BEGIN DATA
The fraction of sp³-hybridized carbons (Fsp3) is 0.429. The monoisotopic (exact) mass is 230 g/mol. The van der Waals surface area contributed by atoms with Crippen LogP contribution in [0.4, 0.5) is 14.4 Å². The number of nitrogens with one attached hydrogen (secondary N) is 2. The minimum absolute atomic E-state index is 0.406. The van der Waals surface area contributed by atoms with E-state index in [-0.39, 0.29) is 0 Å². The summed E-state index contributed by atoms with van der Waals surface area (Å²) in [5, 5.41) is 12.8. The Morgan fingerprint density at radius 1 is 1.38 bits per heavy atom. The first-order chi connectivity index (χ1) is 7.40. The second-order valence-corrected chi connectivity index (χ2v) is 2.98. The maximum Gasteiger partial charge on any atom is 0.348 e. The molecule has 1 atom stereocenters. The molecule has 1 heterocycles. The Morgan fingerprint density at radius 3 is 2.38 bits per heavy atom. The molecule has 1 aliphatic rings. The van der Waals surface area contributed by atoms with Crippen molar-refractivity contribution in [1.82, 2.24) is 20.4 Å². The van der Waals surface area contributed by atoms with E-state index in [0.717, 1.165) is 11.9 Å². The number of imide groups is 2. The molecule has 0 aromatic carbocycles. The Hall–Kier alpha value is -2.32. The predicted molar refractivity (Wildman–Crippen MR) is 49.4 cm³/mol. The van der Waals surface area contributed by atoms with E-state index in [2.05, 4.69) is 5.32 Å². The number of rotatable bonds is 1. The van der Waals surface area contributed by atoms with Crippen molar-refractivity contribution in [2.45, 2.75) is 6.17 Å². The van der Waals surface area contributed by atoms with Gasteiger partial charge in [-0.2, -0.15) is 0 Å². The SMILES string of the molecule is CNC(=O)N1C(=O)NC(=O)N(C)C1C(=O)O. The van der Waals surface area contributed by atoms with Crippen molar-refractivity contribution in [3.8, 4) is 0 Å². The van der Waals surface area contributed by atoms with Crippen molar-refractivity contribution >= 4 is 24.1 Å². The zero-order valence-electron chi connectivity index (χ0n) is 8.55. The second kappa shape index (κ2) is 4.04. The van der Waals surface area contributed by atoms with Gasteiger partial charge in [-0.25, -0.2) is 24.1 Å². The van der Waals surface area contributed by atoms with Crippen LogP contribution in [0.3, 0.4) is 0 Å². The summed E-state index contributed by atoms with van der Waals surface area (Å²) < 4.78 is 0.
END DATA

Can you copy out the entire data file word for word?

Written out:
The fraction of sp³-hybridized carbons (Fsp3) is 0.429. The monoisotopic (exact) mass is 230 g/mol. The van der Waals surface area contributed by atoms with Crippen LogP contribution in [0.4, 0.5) is 14.4 Å². The number of nitrogens with one attached hydrogen (secondary N) is 2. The minimum absolute atomic E-state index is 0.406. The van der Waals surface area contributed by atoms with E-state index in [-0.39, 0.29) is 0 Å². The summed E-state index contributed by atoms with van der Waals surface area (Å²) in [5, 5.41) is 12.8. The Morgan fingerprint density at radius 1 is 1.38 bits per heavy atom. The first-order chi connectivity index (χ1) is 7.40. The second-order valence-corrected chi connectivity index (χ2v) is 2.98. The maximum Gasteiger partial charge on any atom is 0.348 e. The molecule has 1 atom stereocenters. The molecule has 1 heterocycles. The Morgan fingerprint density at radius 3 is 2.38 bits per heavy atom. The molecule has 1 aliphatic rings. The van der Waals surface area contributed by atoms with Crippen molar-refractivity contribution in [1.82, 2.24) is 20.4 Å². The van der Waals surface area contributed by atoms with E-state index in [0.717, 1.165) is 11.9 Å². The number of imide groups is 2. The molecule has 0 aromatic carbocycles. The Hall–Kier alpha value is -2.32. The predicted molar refractivity (Wildman–Crippen MR) is 49.4 cm³/mol. The van der Waals surface area contributed by atoms with E-state index in [2.05, 4.69) is 5.32 Å². The number of rotatable bonds is 1. The van der Waals surface area contributed by atoms with Crippen molar-refractivity contribution in [2.45, 2.75) is 6.17 Å². The van der Waals surface area contributed by atoms with Gasteiger partial charge in [-0.2, -0.15) is 0 Å². The SMILES string of the molecule is CNC(=O)N1C(=O)NC(=O)N(C)C1C(=O)O. The van der Waals surface area contributed by atoms with Crippen molar-refractivity contribution in [3.8, 4) is 0 Å². The van der Waals surface area contributed by atoms with Crippen molar-refractivity contribution >= 4 is 24.1 Å². The zero-order valence-electron chi connectivity index (χ0n) is 8.55. The second kappa shape index (κ2) is 4.04. The van der Waals surface area contributed by atoms with Gasteiger partial charge in [-0.25, -0.2) is 24.1 Å². The van der Waals surface area contributed by atoms with Crippen LogP contribution in [0.3, 0.4) is 0 Å². The summed E-state index contributed by atoms with van der Waals surface area (Å²) < 4.78 is 0.